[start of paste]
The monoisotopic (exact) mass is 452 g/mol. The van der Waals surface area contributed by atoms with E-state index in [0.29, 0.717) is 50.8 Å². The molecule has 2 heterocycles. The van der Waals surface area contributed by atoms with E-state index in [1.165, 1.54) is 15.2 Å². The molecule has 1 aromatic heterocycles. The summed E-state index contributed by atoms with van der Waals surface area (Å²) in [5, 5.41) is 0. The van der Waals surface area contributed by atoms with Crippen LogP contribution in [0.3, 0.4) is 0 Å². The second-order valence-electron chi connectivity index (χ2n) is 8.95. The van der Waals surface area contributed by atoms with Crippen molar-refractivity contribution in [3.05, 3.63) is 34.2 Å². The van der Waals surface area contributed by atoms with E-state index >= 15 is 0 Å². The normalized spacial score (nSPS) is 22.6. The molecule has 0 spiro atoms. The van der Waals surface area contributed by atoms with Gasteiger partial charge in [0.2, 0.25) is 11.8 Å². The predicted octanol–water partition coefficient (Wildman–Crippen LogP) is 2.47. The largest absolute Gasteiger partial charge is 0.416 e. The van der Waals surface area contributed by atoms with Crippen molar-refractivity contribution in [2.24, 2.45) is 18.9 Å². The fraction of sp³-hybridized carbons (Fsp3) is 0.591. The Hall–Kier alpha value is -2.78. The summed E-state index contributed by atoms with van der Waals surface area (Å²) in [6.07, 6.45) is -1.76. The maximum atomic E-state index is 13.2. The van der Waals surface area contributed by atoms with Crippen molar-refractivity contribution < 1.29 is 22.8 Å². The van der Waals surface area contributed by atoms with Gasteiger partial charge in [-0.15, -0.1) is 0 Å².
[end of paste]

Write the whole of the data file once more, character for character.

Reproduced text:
The monoisotopic (exact) mass is 452 g/mol. The van der Waals surface area contributed by atoms with E-state index in [0.29, 0.717) is 50.8 Å². The molecule has 2 heterocycles. The van der Waals surface area contributed by atoms with E-state index in [1.165, 1.54) is 15.2 Å². The molecule has 1 aromatic heterocycles. The summed E-state index contributed by atoms with van der Waals surface area (Å²) in [5, 5.41) is 0. The van der Waals surface area contributed by atoms with Crippen LogP contribution in [0.3, 0.4) is 0 Å². The second-order valence-electron chi connectivity index (χ2n) is 8.95. The van der Waals surface area contributed by atoms with Crippen molar-refractivity contribution in [3.05, 3.63) is 34.2 Å². The van der Waals surface area contributed by atoms with E-state index >= 15 is 0 Å². The normalized spacial score (nSPS) is 22.6. The molecule has 0 spiro atoms. The van der Waals surface area contributed by atoms with Gasteiger partial charge in [0.2, 0.25) is 11.8 Å². The predicted octanol–water partition coefficient (Wildman–Crippen LogP) is 2.47. The largest absolute Gasteiger partial charge is 0.416 e. The van der Waals surface area contributed by atoms with Crippen molar-refractivity contribution in [2.24, 2.45) is 18.9 Å². The fraction of sp³-hybridized carbons (Fsp3) is 0.591. The Hall–Kier alpha value is -2.78. The summed E-state index contributed by atoms with van der Waals surface area (Å²) in [6.07, 6.45) is -1.76. The maximum atomic E-state index is 13.2. The van der Waals surface area contributed by atoms with Crippen molar-refractivity contribution < 1.29 is 22.8 Å². The van der Waals surface area contributed by atoms with Gasteiger partial charge in [-0.15, -0.1) is 0 Å².